Last week’s rather non-story post (but one that touches a nerve in a lot of you, it seems) belied the fact that millions of others never met John either, and so befriended him via the radio. It was like listening to a benevolent older brother (or uncle, depending on your age) that regaled you with his favourite LPs: “Hey listen to this one, you’ll like this. No? Try this one then. Oh come on, you must like that bit at the start/in the middle/ at the end”, and so on. Of course, within a two or three-hour show, a lot of stuff would go unappreciated or edited off the “illegal” tapes we were making (I now have 46 DVDs worth of such). It didn’t matter: he had ‘young ears’, as John Walters put it on ‘This Is Your Life’, and was trying to persuade us to cultivate similar sensibilities. After all, what are millions of bloggers doing right now?
I didn’t discover Hüsker Dü through him, but he played them all right. Hailing from St. Paul, Minnesota, they started out life as a four-piece with keyboardist Charlie Pine, but he soon got the boot when they realised they sounded better without him. And so Bob Mould, Grant Hart and Greg Norton, like Peel, foisted their love of the Ramones on a public unprepared for their ferocious speed and vitriolic lyrics, but with support from like-minded citizens Black Flag and the Dead Kennedys, SST released Land Speed Record in 1981. A live recording heard courtesy of my old friend Paul (an inveterate vinyl junkie), the blinding and overwhelming power of the band’s sound overcame the harsh and primitive two-track recording, with ‘Bricklayer’ remaining one of the fastest songs I’ve heard to date.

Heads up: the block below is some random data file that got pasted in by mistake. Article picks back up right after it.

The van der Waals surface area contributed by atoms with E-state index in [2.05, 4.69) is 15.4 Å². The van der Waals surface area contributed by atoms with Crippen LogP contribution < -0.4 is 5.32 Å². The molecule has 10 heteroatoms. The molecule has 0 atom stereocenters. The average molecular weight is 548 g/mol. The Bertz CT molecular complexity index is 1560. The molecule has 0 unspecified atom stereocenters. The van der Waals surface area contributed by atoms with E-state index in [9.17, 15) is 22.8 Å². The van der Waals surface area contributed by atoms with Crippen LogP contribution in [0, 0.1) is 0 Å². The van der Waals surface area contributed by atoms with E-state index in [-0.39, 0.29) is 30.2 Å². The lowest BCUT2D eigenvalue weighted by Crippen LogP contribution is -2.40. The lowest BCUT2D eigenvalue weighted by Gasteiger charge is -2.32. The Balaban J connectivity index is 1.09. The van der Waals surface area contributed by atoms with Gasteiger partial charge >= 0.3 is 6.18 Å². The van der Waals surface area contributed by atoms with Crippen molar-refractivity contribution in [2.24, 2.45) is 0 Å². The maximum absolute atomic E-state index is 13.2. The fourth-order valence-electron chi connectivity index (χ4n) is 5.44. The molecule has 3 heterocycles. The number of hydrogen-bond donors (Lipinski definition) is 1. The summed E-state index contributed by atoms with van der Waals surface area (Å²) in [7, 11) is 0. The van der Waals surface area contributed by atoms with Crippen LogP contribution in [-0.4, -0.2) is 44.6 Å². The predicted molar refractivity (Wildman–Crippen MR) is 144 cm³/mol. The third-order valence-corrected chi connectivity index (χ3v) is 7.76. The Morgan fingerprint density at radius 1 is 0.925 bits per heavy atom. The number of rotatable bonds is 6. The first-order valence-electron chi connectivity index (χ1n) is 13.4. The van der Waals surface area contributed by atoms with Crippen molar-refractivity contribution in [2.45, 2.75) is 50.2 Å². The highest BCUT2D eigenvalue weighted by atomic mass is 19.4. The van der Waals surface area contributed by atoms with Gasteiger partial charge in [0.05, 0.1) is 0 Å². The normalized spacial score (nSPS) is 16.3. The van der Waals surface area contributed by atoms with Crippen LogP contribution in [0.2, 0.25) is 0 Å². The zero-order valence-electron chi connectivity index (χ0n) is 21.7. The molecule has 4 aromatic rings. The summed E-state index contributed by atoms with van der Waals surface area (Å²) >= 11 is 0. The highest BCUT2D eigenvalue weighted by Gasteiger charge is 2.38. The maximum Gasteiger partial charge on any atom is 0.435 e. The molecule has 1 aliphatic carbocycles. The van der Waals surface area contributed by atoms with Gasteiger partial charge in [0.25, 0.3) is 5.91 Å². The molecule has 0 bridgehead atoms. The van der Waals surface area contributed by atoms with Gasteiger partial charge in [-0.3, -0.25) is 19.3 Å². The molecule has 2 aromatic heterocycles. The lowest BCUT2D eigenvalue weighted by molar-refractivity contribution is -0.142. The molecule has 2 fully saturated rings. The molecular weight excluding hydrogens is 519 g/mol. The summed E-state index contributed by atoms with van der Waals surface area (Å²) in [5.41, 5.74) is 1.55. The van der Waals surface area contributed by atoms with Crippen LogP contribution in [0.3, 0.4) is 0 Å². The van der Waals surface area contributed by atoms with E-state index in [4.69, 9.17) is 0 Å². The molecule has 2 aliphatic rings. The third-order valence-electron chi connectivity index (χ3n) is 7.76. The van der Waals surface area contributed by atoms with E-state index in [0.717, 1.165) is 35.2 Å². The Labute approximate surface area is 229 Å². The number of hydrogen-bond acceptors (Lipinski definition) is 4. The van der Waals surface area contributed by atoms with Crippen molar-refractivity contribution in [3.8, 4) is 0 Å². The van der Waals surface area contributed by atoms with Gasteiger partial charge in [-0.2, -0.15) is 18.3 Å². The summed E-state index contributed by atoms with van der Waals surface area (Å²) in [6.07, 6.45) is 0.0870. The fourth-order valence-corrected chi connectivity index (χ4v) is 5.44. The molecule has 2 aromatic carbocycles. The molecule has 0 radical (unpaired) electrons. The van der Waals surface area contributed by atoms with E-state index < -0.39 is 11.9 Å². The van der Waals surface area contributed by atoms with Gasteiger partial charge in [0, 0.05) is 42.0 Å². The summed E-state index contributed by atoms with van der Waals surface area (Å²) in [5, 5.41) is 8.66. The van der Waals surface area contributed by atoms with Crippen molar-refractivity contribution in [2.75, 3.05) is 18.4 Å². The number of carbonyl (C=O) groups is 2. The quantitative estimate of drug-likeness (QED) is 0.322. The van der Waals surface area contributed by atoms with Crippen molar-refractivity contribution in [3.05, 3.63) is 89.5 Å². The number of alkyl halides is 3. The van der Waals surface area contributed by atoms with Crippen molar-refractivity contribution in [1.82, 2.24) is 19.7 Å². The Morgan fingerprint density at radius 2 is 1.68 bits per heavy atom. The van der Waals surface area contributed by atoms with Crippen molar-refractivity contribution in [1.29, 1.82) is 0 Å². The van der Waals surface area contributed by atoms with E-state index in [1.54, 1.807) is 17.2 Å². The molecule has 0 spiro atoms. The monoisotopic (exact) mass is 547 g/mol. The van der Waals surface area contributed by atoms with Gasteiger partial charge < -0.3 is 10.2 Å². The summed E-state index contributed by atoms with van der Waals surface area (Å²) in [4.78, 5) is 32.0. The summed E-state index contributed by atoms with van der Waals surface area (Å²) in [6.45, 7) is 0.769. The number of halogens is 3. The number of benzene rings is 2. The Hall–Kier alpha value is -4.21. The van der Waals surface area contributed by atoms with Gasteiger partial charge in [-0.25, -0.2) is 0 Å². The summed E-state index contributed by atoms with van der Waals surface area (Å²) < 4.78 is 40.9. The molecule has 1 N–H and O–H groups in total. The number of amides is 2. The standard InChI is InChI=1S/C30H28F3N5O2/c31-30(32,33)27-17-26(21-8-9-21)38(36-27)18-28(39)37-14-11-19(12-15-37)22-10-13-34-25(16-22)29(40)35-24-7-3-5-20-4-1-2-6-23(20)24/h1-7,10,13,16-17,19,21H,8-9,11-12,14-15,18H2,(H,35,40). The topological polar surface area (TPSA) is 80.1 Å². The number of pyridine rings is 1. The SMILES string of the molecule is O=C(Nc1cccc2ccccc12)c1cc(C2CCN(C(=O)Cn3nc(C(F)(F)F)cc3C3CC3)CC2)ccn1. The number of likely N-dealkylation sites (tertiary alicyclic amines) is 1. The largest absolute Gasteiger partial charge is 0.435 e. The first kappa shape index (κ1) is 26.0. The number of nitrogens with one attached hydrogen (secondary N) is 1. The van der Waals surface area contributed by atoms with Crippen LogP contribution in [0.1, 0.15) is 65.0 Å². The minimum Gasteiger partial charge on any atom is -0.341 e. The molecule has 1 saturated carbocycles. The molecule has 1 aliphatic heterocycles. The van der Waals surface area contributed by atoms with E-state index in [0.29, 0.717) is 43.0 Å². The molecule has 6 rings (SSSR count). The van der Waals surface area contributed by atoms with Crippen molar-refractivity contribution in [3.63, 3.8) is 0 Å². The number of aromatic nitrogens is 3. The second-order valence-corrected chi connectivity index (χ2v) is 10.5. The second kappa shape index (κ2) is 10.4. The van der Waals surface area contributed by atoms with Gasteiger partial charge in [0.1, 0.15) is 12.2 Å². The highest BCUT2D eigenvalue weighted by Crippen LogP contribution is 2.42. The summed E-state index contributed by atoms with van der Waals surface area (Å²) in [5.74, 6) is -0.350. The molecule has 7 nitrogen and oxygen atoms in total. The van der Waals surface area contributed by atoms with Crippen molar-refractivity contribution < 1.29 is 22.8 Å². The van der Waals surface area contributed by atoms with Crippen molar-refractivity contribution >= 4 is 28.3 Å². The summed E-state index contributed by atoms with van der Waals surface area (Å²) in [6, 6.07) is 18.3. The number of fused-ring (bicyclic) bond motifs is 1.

Some wonder, then, that Zen Arcade performed an amazing volte-face and saw the boys in search of melody and, as Bob Mould put it to Steve Albini, ‘something bigger than anything like rock’n’roll and the whole puny touring band idea’. Other musical elements and lyrical idea took precedence over the thrash aesthetic, in particular the concept of being a story about a boy leaving home to face a harsh and unforgiving world. This trail led to more sophistication, less thrash and a major label. Some may feel nostalgic for the punk hardcore that gave us such ferocious energy, but when faced with a melodic gem like Makes No Sense At All (FF 1985 #46), from the SST swansong Flip Your Wig, the nostalgia quickly evaporates. Allmusic praised it as ‘making the most of the band’s psychedelic undertow’: personally, I find it hard to detect any links with psychedelia on this particular track, and just prefer to wallow in two minutes and forty-three seconds of something more akin to power pop, with a message to stop living in dreams. Ain’t nothing wrong in that.
P.S. Apologies to those who have been trying to download this only to find it password protected. This has been fixed. Sorry.
Hüsker Dü, Makes No Sense At All